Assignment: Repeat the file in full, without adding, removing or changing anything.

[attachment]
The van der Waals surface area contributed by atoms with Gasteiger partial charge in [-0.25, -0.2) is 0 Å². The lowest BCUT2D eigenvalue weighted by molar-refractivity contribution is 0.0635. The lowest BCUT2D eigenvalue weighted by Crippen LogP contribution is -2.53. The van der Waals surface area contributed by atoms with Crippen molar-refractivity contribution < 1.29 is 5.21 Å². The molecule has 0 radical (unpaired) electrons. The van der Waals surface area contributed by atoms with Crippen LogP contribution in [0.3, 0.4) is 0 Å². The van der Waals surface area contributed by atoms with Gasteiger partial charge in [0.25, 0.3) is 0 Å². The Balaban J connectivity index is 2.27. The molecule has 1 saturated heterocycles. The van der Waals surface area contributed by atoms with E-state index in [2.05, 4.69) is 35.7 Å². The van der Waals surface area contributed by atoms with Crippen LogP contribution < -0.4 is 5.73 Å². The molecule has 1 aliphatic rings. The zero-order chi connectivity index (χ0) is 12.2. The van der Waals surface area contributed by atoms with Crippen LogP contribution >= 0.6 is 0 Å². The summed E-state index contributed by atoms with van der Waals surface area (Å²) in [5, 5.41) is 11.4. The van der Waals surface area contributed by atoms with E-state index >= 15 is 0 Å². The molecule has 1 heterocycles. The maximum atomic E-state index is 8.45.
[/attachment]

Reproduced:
The van der Waals surface area contributed by atoms with Gasteiger partial charge in [-0.25, -0.2) is 0 Å². The lowest BCUT2D eigenvalue weighted by molar-refractivity contribution is 0.0635. The lowest BCUT2D eigenvalue weighted by Crippen LogP contribution is -2.53. The van der Waals surface area contributed by atoms with Crippen molar-refractivity contribution < 1.29 is 5.21 Å². The molecule has 0 radical (unpaired) electrons. The van der Waals surface area contributed by atoms with Crippen LogP contribution in [0.3, 0.4) is 0 Å². The van der Waals surface area contributed by atoms with Gasteiger partial charge in [0.25, 0.3) is 0 Å². The Balaban J connectivity index is 2.27. The molecule has 1 saturated heterocycles. The van der Waals surface area contributed by atoms with E-state index in [2.05, 4.69) is 35.7 Å². The van der Waals surface area contributed by atoms with Crippen LogP contribution < -0.4 is 5.73 Å². The molecule has 1 aliphatic rings. The zero-order chi connectivity index (χ0) is 12.2. The van der Waals surface area contributed by atoms with Crippen LogP contribution >= 0.6 is 0 Å². The summed E-state index contributed by atoms with van der Waals surface area (Å²) in [5, 5.41) is 11.4. The van der Waals surface area contributed by atoms with E-state index >= 15 is 0 Å². The molecule has 1 heterocycles. The maximum atomic E-state index is 8.45.